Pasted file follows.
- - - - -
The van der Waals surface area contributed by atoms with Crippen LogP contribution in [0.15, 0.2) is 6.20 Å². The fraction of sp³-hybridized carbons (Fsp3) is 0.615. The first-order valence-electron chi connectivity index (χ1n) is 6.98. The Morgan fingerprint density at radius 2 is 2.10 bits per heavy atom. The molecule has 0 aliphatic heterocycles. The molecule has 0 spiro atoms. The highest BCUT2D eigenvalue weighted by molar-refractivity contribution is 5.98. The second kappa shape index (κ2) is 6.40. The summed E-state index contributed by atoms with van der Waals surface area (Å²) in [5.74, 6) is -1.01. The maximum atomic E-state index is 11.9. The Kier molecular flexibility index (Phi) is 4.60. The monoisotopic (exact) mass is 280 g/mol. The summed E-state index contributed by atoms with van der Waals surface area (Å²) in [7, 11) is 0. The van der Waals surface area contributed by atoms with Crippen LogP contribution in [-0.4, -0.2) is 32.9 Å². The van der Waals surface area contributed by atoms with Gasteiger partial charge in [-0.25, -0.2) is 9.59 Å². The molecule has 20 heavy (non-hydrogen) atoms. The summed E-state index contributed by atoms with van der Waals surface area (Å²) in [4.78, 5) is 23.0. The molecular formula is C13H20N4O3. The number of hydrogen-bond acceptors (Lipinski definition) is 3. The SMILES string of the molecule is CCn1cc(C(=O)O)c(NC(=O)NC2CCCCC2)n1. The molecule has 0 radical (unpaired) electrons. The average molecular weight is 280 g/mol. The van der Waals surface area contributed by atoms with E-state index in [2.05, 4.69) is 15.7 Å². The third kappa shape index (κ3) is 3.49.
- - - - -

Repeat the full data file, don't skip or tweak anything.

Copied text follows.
The van der Waals surface area contributed by atoms with Crippen LogP contribution in [0.15, 0.2) is 6.20 Å². The fraction of sp³-hybridized carbons (Fsp3) is 0.615. The first-order valence-electron chi connectivity index (χ1n) is 6.98. The Morgan fingerprint density at radius 2 is 2.10 bits per heavy atom. The molecule has 0 aliphatic heterocycles. The molecule has 0 spiro atoms. The highest BCUT2D eigenvalue weighted by molar-refractivity contribution is 5.98. The second kappa shape index (κ2) is 6.40. The summed E-state index contributed by atoms with van der Waals surface area (Å²) in [5.74, 6) is -1.01. The maximum atomic E-state index is 11.9. The Kier molecular flexibility index (Phi) is 4.60. The monoisotopic (exact) mass is 280 g/mol. The summed E-state index contributed by atoms with van der Waals surface area (Å²) in [7, 11) is 0. The van der Waals surface area contributed by atoms with Crippen LogP contribution in [-0.4, -0.2) is 32.9 Å². The van der Waals surface area contributed by atoms with Gasteiger partial charge in [-0.25, -0.2) is 9.59 Å². The molecule has 20 heavy (non-hydrogen) atoms. The summed E-state index contributed by atoms with van der Waals surface area (Å²) in [4.78, 5) is 23.0. The molecular formula is C13H20N4O3. The number of hydrogen-bond acceptors (Lipinski definition) is 3. The SMILES string of the molecule is CCn1cc(C(=O)O)c(NC(=O)NC2CCCCC2)n1. The molecule has 0 radical (unpaired) electrons. The average molecular weight is 280 g/mol. The van der Waals surface area contributed by atoms with E-state index in [2.05, 4.69) is 15.7 Å². The third kappa shape index (κ3) is 3.49.